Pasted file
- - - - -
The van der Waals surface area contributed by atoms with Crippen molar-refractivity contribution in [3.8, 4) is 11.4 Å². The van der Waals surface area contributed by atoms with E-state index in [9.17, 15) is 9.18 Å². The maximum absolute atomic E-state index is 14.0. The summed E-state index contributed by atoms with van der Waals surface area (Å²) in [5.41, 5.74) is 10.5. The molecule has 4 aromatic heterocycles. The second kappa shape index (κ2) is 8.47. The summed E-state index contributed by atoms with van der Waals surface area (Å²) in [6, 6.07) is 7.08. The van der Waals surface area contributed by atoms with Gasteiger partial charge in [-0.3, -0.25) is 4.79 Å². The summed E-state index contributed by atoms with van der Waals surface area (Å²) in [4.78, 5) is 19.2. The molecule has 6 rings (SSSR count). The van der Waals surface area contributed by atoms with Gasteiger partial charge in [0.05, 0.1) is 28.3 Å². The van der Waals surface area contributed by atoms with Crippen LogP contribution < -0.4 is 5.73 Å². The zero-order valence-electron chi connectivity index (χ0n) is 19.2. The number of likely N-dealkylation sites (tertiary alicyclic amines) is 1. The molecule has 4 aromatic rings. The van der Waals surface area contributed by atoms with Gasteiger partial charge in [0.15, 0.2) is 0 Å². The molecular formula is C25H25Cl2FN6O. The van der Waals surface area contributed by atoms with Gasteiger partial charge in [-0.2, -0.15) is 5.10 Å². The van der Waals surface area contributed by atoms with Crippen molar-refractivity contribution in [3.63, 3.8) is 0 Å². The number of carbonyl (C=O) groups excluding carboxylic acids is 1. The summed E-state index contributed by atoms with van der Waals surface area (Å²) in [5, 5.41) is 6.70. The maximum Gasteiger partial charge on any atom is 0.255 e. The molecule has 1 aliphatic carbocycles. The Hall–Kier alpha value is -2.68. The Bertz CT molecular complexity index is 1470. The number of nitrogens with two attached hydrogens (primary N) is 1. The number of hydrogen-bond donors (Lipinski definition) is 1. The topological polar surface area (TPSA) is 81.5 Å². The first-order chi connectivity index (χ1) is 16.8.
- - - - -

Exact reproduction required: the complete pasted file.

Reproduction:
The van der Waals surface area contributed by atoms with Crippen molar-refractivity contribution in [3.8, 4) is 11.4 Å². The van der Waals surface area contributed by atoms with E-state index in [9.17, 15) is 9.18 Å². The maximum absolute atomic E-state index is 14.0. The summed E-state index contributed by atoms with van der Waals surface area (Å²) in [5.41, 5.74) is 10.5. The molecule has 4 aromatic heterocycles. The second kappa shape index (κ2) is 8.47. The summed E-state index contributed by atoms with van der Waals surface area (Å²) in [6, 6.07) is 7.08. The van der Waals surface area contributed by atoms with Gasteiger partial charge in [-0.3, -0.25) is 4.79 Å². The summed E-state index contributed by atoms with van der Waals surface area (Å²) in [4.78, 5) is 19.2. The molecule has 6 rings (SSSR count). The van der Waals surface area contributed by atoms with Gasteiger partial charge in [0.05, 0.1) is 28.3 Å². The van der Waals surface area contributed by atoms with Crippen LogP contribution < -0.4 is 5.73 Å². The zero-order valence-electron chi connectivity index (χ0n) is 19.2. The number of likely N-dealkylation sites (tertiary alicyclic amines) is 1. The molecule has 4 aromatic rings. The van der Waals surface area contributed by atoms with Gasteiger partial charge in [0.15, 0.2) is 0 Å². The molecular formula is C25H25Cl2FN6O. The van der Waals surface area contributed by atoms with Gasteiger partial charge in [-0.2, -0.15) is 5.10 Å². The van der Waals surface area contributed by atoms with Crippen molar-refractivity contribution in [3.63, 3.8) is 0 Å². The number of carbonyl (C=O) groups excluding carboxylic acids is 1. The summed E-state index contributed by atoms with van der Waals surface area (Å²) in [5, 5.41) is 6.70. The maximum Gasteiger partial charge on any atom is 0.255 e. The molecule has 1 aliphatic carbocycles. The Hall–Kier alpha value is -2.68. The Bertz CT molecular complexity index is 1470. The number of nitrogens with two attached hydrogens (primary N) is 1. The number of hydrogen-bond donors (Lipinski definition) is 1. The topological polar surface area (TPSA) is 81.5 Å². The first-order chi connectivity index (χ1) is 16.8.